I believe that during the days immediately following the resurrection, Jesus was beginning to teach his disciples something very important for the years to come. His disciples would have to learn how to abide in the presence of Jesus when Jesus was not physically present with them. They would have to learn how to do their work with an ongoing confidence that even though they could not see Jesus, he was with them and they could trust him. In their work of making disciples there would be many more days of fruitless effort and response, just like their empty nets. They would have to trust in Jesus.
In v.4 we read, “Just as day was breaking, Jesus stood on the shore; yet the disciples did not know that it was Jesus.” Jesus was present; they didn’t know it. Now we have never experienced the physical presence of Jesus with us. We are followers of Jesus but we live on this side of the Ascension. We have only known the indwelling Holy Spirit. Sometimes we wish we could see Jesus because even though we have the Holy Spirit, we are not always living with the confidence that Jesus is with us. But he is with us. He is with us in all of life, even in life’s most mundane and disappointing moments. And we need him. This is why it is important to seek to cultivate an awareness in our minds that Jesus is present with us.
II. JESUS IS PRESENT TO ORDER OUR STEPS. Jn.21:5-8
The disciples may not have been able to clearly see the person standing on shore. But Jesus calls out, “Guys, do you have any fish?” The answer came back, “No!” And Jesus yelled back, “Cast the net on the right side of the boat, and you will find some.” And Peter said, “Who is that guy?” Only kidding! And so that’s what they do. And indeed, they don’t just find some fish, they find more fish than they can handle.
In v.7 we read, “That disciple whom Jesus loved therefore said to Peter, "It is the Lord!" Most think this is referring to John. You remember that at the tomb John saw the grave cloths and the folded face cloth and he believed. John seemed to have an intuitive sense about spiritual things. Seeing the miraculous catch of fish, John knew it was Jesus. He tells Peter and Peter immediately puts on his outer garment, girding it up so he can swim. He jumps in the water. Did he swim for shore? The text doesn’t say, but we presume so because in v.8 we read that “the other disciples came in the boat, dragging the net full of fish.”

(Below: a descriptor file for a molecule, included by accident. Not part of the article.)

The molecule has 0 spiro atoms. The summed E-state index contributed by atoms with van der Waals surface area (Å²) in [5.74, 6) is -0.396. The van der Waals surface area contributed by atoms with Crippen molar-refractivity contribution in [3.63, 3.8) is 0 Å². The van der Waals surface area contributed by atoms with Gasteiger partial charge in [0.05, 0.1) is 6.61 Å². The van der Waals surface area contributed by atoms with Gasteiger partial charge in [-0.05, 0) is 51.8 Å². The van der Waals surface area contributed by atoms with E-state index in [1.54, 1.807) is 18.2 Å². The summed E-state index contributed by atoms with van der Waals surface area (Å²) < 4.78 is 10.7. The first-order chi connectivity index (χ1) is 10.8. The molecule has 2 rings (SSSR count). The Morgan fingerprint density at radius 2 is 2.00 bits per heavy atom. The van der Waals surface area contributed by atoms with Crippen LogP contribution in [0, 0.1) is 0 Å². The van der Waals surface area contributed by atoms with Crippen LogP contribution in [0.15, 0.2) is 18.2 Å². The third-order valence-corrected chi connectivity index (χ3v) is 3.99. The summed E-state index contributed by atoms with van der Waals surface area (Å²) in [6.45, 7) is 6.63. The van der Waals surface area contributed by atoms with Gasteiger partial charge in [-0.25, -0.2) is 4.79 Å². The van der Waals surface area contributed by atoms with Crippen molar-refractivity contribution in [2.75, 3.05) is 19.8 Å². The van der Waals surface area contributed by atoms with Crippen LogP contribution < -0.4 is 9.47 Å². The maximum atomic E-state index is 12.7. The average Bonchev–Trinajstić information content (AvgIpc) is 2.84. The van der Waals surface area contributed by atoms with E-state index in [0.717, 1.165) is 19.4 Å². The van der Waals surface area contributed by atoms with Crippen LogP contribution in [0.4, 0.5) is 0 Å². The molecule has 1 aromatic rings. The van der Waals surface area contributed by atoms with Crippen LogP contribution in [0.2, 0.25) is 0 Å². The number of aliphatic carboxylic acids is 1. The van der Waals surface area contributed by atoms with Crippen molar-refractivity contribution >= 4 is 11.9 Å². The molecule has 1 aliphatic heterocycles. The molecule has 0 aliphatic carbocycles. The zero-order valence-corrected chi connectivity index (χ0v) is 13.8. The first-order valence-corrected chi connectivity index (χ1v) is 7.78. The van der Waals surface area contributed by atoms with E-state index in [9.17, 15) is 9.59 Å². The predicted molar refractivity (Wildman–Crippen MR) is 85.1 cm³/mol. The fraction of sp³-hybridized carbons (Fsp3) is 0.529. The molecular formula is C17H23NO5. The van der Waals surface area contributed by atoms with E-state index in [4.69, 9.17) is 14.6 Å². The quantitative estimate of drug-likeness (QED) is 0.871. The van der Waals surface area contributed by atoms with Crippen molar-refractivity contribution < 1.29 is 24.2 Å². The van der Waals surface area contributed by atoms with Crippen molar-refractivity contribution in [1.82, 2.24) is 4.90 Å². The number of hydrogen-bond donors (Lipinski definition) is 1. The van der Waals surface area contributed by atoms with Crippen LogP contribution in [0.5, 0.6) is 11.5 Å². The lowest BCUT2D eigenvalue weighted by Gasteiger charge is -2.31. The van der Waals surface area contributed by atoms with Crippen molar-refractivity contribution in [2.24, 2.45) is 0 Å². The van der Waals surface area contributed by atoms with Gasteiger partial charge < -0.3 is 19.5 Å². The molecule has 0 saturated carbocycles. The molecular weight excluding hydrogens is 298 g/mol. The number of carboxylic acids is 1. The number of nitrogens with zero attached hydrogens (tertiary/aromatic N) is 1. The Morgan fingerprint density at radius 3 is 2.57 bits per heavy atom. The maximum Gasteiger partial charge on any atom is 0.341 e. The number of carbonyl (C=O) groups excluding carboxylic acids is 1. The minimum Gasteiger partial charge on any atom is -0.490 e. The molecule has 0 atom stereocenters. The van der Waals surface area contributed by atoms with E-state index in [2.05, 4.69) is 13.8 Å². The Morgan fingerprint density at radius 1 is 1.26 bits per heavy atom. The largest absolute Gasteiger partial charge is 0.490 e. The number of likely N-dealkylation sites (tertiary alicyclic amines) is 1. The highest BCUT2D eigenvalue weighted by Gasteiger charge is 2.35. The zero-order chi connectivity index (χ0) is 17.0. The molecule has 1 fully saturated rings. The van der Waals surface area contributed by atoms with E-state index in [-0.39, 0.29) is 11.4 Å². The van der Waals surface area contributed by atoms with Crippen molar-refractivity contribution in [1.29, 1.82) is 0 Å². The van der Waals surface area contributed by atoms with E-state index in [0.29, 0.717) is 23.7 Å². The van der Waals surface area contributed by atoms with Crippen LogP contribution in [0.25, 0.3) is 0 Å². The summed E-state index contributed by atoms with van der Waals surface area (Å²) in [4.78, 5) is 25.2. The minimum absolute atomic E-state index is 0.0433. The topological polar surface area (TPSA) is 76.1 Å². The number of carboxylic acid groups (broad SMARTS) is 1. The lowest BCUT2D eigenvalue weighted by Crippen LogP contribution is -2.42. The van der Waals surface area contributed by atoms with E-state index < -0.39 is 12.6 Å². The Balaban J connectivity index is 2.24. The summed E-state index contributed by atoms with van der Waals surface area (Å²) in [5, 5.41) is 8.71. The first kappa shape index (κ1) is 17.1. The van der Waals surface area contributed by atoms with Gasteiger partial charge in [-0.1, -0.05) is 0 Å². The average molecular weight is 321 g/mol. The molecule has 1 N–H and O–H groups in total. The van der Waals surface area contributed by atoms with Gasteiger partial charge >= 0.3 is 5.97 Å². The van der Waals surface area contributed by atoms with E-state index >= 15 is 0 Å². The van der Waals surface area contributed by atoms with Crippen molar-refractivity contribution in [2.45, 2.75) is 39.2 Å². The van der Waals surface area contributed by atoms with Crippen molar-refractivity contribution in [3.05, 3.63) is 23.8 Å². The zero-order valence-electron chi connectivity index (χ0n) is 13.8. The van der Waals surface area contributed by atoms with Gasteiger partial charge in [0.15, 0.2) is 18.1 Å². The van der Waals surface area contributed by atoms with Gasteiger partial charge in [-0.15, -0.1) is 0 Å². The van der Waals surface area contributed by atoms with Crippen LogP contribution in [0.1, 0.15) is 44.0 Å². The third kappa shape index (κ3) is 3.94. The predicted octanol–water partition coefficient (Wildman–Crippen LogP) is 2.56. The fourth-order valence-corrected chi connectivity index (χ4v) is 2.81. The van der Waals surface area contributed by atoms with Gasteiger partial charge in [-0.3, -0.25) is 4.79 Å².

In Lk.5 when Jesus told the disciples to let down their nets for a catch, he was in the boat with them. In Mk.4 when the disciples were in the boat on the stormy sea of Galilee, Jesus was in the boat with them and he said, “Peace! Be still!” And the wind and waves grew calm. We have that little chorus, “With Christ in the vessel we can smile at the storm.” But this time, Jesus was not in the boat. In fact, the disciples did not think Jesus was anywhere near them. But he was! Not only was he near, he knew what they needed to hear in order to catch some fish. He gave the guidance they needed. And he gave the guidance they needed after they had come to the end of their night of fishing.
Now if there is a lesson many of us need to learn, it is the importance of recognizing Jesus as a person to whom we can confidently go to for guidance and wisdom. The other day I was skating at noon skate and saw some of my hockey buddies. One is pretty much of an agnostic. We were talking and I mentioned that I believe Jesus is the most brilliant, up-to-date person alive today. He said, “Is that what you believe?” I said, “Yes.” Certainly we get that sense when we read the gospels, and since Jesus is alive today, he is still the most brilliant, up-to-date person. So if that is the case then doesn’t it make sense that we would consider Jesus worthy of consulting on just about any and every matter? Dallas Willard used to say, that when you pray, “Jesus will come right up to you.” Willard believed deeply in the living and present reality of Jesus Christ.